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Best Canadian Parks to Check Out This Year

Inspiration for your summer vacation planning

Beautiful mountain ranges are shown with a lake in the background

To celebrate Canada’s 150th anniversary, Parks Canada is waiving the entrance fees to their parks from coast to coast. Here are five national parks that should be on the top of your road-trip list.


Two kayakers paddle past rocks on a lake in the 1000 Islands, Ontario

Thousand Islands National Park, a summer trip destination for nature lovers

For a tranquil island retreat, drive about 45 minutes east of Kingston to Thousand Islands National Park. Here, there are more than 21 secluded islands to explore, including many with trails, docks and bookable campsites. Once you’ve settled into your campsite, set up your tent, get the bonfire going and then stargaze late into the night.

Traveller’s Tip: Day-tripping in the park? Jump in a kayak and paddle the St. Lawrence River’s glistening waters, cruising past rugged granite shoreline and historic estates. Stop for a picnic break.


Snow-topped mountains are shown just above the clouds

Kluane National Park and Reserve, home to Mount Logan

Nestled in the far-flung southwest corner of the Yukon, Kluane National Park and Reserve is absolutely majestic. Within these 21,980 square kilometres of protected area are snow-capped mountains, immense icefields and lush valleys, as well as a rich array of plant and wildlife species.

The park is home to Canada’s highest peak, Mount Logan, and wildlife like grizzly bears, eagles, caribou and Dall sheep. It’s also a UNESCO World Heritage Site.

Traveller’s Tip: Take a glacial flight-seeing tour. In a small aircraft, soar over the tallest peaks in North America, turquoise glacial lakes and the largest icefields outside of the polar ice caps.


Hikers pass rock formations along the West Coast Trail in B.C.

Pacific Rim National Park Reserve, a filming location favourite

There are a handful of places in the world that conjure heaven on earth, and this rugged Vancouver Island reserve is one of them. The idyllic park’s raw beauty is simply captivating; imagine exploring coastal trails leading to ancient rainforests, unspoiled golden beaches and an endless stretch of ocean. Little wonder it was the filming location of choice for New Moon, the second instalment of the Twilight Saga.

Traveller’s Tip: Ambitious hikers can traverse the breathtaking West Coast Trail—a spectacular 75-kilometre backpacking route along the edge of the Pacific Ocean often rated one of the world’s top hiking trails.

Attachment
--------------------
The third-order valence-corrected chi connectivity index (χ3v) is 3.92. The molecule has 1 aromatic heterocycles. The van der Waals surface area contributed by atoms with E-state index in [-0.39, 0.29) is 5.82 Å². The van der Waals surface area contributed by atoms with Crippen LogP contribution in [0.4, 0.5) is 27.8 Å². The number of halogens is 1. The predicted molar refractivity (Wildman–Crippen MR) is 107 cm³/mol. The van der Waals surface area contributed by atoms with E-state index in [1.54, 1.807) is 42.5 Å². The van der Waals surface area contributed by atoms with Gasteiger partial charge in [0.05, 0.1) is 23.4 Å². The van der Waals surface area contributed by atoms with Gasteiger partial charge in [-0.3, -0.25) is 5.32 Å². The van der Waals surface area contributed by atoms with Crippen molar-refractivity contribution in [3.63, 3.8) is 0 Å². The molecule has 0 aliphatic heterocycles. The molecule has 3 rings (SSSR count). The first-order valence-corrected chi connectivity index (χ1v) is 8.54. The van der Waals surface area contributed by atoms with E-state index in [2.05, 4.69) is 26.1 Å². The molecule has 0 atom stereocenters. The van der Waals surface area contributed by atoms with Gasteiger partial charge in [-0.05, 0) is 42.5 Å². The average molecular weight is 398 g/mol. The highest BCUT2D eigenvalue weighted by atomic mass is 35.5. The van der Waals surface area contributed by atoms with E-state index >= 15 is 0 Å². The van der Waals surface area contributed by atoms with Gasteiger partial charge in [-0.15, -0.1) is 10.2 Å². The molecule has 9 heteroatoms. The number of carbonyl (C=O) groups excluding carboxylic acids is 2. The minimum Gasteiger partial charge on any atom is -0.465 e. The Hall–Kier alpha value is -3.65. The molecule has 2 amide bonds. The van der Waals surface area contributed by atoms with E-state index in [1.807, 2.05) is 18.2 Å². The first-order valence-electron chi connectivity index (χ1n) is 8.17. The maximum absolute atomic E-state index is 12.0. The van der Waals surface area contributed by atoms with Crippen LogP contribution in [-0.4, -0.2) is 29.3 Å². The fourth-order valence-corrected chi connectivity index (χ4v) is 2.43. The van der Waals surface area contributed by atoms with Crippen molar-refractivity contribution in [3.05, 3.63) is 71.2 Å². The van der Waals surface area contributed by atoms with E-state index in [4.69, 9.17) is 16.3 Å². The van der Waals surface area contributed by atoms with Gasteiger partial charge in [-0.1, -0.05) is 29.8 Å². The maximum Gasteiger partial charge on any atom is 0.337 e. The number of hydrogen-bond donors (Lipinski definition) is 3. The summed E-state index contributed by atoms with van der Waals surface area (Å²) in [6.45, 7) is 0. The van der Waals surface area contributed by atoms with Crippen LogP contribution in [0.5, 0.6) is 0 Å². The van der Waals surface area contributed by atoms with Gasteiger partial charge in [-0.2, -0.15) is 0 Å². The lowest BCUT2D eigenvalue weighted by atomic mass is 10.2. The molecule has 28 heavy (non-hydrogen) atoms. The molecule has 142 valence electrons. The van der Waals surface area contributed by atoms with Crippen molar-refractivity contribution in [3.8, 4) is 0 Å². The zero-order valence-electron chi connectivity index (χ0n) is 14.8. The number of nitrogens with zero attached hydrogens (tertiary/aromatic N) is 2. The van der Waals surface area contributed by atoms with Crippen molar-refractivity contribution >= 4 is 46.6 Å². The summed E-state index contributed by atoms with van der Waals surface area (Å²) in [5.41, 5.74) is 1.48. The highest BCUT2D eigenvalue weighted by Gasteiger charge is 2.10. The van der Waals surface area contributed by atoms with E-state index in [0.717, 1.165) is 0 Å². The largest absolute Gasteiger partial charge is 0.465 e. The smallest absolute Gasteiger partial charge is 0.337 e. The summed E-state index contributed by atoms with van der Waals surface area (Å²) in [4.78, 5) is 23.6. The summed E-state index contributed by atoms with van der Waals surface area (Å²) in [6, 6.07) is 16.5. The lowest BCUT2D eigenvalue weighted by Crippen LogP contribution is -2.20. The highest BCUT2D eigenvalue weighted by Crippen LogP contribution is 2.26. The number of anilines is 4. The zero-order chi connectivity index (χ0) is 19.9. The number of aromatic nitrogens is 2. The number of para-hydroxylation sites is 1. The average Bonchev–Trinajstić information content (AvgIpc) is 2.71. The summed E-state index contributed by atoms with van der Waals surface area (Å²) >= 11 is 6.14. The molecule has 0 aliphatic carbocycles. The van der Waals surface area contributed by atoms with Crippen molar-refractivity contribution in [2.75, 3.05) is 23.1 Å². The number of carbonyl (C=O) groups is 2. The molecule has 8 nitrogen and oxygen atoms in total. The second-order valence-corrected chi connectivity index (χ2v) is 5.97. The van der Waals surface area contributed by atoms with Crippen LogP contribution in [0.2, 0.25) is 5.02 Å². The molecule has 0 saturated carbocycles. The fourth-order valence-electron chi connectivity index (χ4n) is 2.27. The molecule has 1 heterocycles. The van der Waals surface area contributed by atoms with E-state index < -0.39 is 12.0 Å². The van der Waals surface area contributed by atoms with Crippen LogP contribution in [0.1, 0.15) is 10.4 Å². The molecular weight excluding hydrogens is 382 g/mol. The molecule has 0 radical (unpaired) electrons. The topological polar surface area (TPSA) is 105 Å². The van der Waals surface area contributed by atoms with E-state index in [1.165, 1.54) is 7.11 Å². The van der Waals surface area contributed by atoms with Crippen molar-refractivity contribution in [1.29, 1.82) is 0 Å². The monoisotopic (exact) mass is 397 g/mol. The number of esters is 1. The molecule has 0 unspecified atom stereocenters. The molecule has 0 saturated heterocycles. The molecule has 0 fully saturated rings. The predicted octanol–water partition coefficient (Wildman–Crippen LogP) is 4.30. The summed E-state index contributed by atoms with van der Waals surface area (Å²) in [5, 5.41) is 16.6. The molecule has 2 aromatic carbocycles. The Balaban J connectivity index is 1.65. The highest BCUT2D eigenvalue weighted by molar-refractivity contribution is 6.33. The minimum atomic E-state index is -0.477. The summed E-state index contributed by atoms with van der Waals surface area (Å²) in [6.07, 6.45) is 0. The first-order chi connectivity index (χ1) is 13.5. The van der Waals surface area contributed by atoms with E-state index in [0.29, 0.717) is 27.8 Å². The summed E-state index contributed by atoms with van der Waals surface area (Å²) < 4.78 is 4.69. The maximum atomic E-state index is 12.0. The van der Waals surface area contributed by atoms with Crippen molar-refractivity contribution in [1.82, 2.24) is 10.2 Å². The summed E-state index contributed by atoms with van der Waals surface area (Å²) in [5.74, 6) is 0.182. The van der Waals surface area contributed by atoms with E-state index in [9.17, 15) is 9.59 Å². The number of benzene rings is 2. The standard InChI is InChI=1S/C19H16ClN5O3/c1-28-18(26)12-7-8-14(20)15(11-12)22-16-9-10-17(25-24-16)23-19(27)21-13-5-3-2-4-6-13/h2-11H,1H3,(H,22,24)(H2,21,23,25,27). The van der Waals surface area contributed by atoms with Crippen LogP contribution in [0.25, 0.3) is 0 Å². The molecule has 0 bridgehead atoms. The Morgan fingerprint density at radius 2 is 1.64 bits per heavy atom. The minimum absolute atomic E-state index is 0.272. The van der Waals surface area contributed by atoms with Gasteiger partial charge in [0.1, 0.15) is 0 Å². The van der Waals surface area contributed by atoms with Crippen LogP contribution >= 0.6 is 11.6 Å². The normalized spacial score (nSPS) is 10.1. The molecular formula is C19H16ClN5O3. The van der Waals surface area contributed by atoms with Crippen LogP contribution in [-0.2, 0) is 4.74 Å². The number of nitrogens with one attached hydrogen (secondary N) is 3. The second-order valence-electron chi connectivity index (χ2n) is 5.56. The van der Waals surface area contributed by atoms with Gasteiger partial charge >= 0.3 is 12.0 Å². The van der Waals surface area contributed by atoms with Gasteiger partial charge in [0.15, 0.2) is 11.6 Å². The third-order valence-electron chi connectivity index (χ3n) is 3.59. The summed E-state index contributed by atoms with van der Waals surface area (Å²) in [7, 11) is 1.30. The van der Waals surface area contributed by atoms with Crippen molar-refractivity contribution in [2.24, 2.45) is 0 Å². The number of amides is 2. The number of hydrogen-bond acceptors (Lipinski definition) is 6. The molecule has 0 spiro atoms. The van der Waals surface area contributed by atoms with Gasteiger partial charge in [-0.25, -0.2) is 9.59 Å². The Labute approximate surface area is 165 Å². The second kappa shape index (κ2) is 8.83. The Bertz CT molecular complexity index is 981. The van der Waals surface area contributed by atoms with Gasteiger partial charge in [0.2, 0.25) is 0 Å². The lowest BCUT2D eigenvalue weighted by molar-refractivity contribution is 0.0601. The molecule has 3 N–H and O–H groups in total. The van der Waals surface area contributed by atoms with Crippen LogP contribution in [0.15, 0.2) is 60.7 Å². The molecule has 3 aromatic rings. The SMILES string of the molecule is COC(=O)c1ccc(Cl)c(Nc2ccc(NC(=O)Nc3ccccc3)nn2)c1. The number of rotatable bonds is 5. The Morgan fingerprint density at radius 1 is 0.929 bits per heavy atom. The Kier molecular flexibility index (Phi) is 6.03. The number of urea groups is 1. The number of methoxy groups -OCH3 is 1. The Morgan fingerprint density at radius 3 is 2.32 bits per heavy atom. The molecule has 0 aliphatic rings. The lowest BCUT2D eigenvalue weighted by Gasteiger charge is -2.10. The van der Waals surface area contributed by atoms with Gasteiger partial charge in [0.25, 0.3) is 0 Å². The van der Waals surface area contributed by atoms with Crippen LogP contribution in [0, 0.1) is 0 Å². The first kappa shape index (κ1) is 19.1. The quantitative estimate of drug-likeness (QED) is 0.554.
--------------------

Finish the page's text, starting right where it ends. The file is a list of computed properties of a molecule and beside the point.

Mountains in the background and water reflecting the sky at night in Jasper Park

Jasper National Park, just as beautiful as Banff

It may be the lesser-known sibling of Banff National Park, but it’s certainly just as stunning. The largest national park in the Canadian Rockies, Jasper National Park is filled with jagged mountain peaks, gorgeous glaciers, campsites, roving wildlife and nearly 1,000 kilometres of trails.

A UNESCO World Heritage Site, it’s also the world’s second-largest dark sky preserve—ideal for stargazing year-round due to limited light pollution.

Traveller’s Tip: Start your sky stakeout in Parks Canada’s oTENTik, a cross between a tent and a rustic cabin. At twilight, kick back and watch the stars shimmer from the private deck of your comfy safari-style tent.


Gros More National Park with green grass and trees above blue water

Gros Morne National Park, a hiker’s dream

A visit to the wondrous Gros Morne National Park can feel like reaching the ends of the earth. Situated on the west coast of Newfoundland, it’s the second-largest national park in Atlantic Canada, boasting more than 100 kilometres of trails and famed for its gobsmacking views of towering mountains, pristine lakes, fjords, waterfalls, beaches and bogs, and coastal pathways. It’s no surprise that this park is a UNESCO World Heritage Site.

Traveller’s Tip: For the sail of a lifetime, take the Western Brook Pond Boat Tour—a two-hour scenic cruise on the park’s largest lake that skims between massive billion-year-old cliffs.

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Image credits: Parks Canada, Parcs Canada, Newfoundland and Labrador Tourism, R. Bray and F. Mueller